Groundbreaking Judy Dater exhibition, “Memoir” opening September 29th, 2012
On September 26th 2012, Thomas Paul Fine Art will debut Memoir, a compilation of thirty-six large digital prints by renowned feminist-photographer Judy Dater. Memoir is an exhibition several decades in the making, with work that explores Dater’s own experiences in love from adolescence to adulthood; there’s absolutely nothing held back, and every thrilling high and mortifying low is addressed. The prints in question are presented as a pseudo-scrapbook, incorporating words from her diaries which both summarize and amplify her work over four full decades.
For Memoir, Dater revisited her journals, re-reading pages of loves gained and lost, dreams, different experiences; essentially rediscovering herself after a period of six decades. This rediscovery compelled a more autobiographical shift in Dater’s work, and as Dater herself described the process, was both “amusing and embarrassing.” In these “scrapbook” pages, which truly document a life well-lived, she sometimes refers to older pictures, but just as often she creates new photographs to highlight her private stories that reach far beyond purely personal.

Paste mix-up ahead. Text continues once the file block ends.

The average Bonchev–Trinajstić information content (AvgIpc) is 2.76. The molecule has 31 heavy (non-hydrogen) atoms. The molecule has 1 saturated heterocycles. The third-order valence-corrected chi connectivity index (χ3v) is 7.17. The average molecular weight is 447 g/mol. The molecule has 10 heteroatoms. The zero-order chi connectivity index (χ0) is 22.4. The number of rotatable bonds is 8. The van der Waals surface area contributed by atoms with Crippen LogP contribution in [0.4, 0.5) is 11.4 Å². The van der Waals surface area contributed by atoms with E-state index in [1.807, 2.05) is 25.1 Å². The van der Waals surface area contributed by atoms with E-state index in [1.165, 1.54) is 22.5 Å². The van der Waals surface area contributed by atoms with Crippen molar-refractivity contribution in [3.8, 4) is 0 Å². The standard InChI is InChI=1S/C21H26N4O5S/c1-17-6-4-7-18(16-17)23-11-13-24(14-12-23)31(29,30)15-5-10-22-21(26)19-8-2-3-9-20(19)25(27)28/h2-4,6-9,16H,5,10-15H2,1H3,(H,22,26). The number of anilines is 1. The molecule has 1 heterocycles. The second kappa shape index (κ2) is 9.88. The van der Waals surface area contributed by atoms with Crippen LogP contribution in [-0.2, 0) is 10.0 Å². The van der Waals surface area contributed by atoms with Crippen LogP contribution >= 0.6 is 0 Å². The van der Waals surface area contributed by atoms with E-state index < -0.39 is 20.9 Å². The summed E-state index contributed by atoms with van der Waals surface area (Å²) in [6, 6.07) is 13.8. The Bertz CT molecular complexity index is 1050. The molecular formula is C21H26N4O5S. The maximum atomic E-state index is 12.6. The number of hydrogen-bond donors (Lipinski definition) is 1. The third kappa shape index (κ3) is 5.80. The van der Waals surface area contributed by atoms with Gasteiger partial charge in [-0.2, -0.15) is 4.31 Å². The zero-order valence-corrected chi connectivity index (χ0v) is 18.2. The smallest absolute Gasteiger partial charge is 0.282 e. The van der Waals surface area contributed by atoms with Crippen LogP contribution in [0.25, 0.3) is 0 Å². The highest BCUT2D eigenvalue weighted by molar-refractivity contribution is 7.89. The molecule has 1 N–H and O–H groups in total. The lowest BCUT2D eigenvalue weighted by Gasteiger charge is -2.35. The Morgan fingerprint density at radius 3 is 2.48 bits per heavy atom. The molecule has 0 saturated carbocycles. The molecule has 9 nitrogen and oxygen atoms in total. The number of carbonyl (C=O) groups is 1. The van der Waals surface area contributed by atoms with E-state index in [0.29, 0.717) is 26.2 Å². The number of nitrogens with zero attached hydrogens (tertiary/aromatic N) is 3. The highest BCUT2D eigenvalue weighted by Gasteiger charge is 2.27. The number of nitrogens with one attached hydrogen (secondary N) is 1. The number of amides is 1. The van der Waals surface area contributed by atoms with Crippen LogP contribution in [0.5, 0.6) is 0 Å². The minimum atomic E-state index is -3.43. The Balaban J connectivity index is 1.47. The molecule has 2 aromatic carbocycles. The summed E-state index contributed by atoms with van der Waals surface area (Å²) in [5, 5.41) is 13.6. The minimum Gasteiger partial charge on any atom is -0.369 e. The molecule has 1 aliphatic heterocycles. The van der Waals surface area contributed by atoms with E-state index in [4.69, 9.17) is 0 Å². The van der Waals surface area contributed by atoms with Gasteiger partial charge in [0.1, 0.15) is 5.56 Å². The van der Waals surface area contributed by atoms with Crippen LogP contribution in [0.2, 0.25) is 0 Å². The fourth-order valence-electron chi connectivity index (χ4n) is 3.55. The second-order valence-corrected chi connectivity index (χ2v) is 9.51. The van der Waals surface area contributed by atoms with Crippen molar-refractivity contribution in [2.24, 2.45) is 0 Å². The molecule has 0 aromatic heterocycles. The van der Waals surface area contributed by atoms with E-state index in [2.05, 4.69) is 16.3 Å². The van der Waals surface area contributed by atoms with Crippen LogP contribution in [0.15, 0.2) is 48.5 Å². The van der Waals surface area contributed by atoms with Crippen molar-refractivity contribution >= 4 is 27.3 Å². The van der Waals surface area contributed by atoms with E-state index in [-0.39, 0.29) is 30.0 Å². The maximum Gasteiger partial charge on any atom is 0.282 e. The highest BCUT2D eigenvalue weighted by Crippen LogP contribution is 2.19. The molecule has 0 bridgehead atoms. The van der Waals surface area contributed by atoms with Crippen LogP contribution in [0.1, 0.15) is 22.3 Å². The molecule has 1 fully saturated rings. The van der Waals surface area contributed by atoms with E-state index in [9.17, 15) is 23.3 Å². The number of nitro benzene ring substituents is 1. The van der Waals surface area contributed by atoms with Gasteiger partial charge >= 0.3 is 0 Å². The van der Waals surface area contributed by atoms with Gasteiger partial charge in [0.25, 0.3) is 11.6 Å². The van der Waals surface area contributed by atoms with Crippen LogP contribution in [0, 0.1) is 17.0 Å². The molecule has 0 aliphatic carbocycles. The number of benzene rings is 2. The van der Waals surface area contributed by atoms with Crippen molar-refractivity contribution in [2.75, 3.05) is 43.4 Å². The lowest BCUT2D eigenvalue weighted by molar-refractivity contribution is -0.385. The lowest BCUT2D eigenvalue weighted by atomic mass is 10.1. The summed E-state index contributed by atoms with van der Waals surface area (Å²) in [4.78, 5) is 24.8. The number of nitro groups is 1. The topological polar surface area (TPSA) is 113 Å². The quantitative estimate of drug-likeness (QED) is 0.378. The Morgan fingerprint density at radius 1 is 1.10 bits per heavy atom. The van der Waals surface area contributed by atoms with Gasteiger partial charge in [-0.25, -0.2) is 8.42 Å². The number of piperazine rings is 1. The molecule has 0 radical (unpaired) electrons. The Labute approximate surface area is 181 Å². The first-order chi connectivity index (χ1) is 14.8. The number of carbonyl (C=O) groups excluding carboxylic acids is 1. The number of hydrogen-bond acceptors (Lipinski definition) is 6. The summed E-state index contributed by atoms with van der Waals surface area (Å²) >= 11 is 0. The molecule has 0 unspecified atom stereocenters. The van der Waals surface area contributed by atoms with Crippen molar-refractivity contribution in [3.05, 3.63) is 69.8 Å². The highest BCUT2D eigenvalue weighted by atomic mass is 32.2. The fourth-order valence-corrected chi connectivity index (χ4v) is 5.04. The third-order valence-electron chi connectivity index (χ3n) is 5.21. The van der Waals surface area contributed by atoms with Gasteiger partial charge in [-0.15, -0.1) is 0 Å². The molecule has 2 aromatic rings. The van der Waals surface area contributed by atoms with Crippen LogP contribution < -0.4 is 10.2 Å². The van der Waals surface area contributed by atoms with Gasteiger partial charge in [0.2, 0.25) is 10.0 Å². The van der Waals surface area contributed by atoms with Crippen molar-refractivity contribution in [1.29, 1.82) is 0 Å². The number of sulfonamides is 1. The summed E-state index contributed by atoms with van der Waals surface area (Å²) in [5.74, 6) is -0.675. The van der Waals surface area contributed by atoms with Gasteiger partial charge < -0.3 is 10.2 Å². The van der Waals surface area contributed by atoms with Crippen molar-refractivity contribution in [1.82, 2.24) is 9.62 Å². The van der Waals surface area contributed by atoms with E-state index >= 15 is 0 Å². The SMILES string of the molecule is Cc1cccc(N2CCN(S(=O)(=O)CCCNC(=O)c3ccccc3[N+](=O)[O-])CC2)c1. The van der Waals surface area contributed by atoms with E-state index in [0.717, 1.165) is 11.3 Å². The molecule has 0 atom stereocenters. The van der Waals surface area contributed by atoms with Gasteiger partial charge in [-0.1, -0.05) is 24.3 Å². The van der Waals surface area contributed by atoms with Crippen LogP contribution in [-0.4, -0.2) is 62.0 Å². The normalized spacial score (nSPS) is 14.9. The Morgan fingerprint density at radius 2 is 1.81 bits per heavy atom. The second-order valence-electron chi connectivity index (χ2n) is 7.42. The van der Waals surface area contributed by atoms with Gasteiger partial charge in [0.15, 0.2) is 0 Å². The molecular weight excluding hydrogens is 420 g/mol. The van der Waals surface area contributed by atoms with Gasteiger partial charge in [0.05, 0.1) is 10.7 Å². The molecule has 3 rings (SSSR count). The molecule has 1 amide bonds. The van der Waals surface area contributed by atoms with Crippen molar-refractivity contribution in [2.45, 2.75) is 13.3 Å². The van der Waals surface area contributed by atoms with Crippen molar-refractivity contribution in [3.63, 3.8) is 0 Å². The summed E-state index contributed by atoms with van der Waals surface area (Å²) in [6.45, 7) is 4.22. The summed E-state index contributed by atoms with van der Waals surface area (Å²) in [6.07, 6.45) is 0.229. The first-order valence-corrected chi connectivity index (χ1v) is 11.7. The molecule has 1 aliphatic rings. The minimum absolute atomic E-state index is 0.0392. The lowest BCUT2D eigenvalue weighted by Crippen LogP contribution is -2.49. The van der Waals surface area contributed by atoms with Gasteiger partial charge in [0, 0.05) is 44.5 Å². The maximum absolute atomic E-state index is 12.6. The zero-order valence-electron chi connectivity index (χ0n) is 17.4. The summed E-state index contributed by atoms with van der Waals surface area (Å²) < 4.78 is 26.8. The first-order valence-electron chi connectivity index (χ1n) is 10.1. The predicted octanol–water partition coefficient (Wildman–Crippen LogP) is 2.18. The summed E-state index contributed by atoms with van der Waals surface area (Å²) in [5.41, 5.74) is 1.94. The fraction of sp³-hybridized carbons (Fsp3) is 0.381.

Dater’s emergence as a photographer coincided with the blossoming of the Feminist Movement of the late 1960’s. She focused her large format camera- using the photographic techniques of Ansel Adams, Edward Weston, and Imogen Cunningham – on women. Photographing her subjects clothed and naked, Dater’s portraits from the 1970’s were personal, provocative, and often times humorous. Later, her portraits of naked men were both bold and intimate, reversing the usual gender-defined role of male photographer and female model, while presenting the masculine form in a vulnerable way. Still, from her earliest days as a photographer Dater turned the camera on herself: her first breakthrough was a series of nude self-portraits against desolate American landscapes, exploring the sublime power of nature, and later, a series of portraits as different alter egos of hers that satirized the prevalent female stereotypes of her time.
While it may be easy to pigeonhole the artist’s work as strictly-feminist, Memoir has an appeal that transcends gender, age, and race. The experiences she presents are universal and spread across an entire lifetime. Teens, twenty-somethings, and beyond can all relate to the emotions that Dater captures, and will, perhaps most importantly, discover more about themselves upon viewing.